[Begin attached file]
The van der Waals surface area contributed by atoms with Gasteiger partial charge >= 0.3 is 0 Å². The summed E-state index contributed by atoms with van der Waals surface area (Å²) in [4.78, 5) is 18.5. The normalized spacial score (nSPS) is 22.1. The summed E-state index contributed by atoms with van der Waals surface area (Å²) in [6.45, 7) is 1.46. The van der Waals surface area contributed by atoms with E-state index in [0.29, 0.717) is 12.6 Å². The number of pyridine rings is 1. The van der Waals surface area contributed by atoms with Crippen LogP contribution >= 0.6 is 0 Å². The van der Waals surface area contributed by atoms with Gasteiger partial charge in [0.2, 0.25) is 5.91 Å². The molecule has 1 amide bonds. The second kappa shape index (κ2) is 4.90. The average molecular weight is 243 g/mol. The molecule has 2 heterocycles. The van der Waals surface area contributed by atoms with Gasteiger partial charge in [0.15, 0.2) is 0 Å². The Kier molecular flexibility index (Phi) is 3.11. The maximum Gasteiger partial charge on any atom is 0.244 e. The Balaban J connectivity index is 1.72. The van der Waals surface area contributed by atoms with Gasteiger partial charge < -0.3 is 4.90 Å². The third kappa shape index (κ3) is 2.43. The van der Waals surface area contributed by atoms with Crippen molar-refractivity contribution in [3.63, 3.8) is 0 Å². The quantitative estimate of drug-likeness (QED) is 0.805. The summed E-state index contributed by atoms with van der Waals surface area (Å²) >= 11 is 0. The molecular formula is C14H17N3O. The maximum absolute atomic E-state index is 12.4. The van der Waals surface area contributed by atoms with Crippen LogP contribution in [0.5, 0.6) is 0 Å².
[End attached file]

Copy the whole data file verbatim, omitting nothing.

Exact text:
The van der Waals surface area contributed by atoms with Gasteiger partial charge >= 0.3 is 0 Å². The summed E-state index contributed by atoms with van der Waals surface area (Å²) in [4.78, 5) is 18.5. The normalized spacial score (nSPS) is 22.1. The summed E-state index contributed by atoms with van der Waals surface area (Å²) in [6.45, 7) is 1.46. The van der Waals surface area contributed by atoms with E-state index in [0.29, 0.717) is 12.6 Å². The number of pyridine rings is 1. The van der Waals surface area contributed by atoms with Crippen LogP contribution >= 0.6 is 0 Å². The van der Waals surface area contributed by atoms with Gasteiger partial charge in [0.2, 0.25) is 5.91 Å². The molecule has 1 amide bonds. The second kappa shape index (κ2) is 4.90. The average molecular weight is 243 g/mol. The molecule has 2 heterocycles. The van der Waals surface area contributed by atoms with Gasteiger partial charge in [0.15, 0.2) is 0 Å². The Kier molecular flexibility index (Phi) is 3.11. The maximum Gasteiger partial charge on any atom is 0.244 e. The Balaban J connectivity index is 1.72. The van der Waals surface area contributed by atoms with Gasteiger partial charge < -0.3 is 4.90 Å². The third kappa shape index (κ3) is 2.43. The van der Waals surface area contributed by atoms with Crippen molar-refractivity contribution in [3.63, 3.8) is 0 Å². The quantitative estimate of drug-likeness (QED) is 0.805. The summed E-state index contributed by atoms with van der Waals surface area (Å²) >= 11 is 0. The molecular formula is C14H17N3O. The maximum absolute atomic E-state index is 12.4. The van der Waals surface area contributed by atoms with Crippen LogP contribution in [0.5, 0.6) is 0 Å².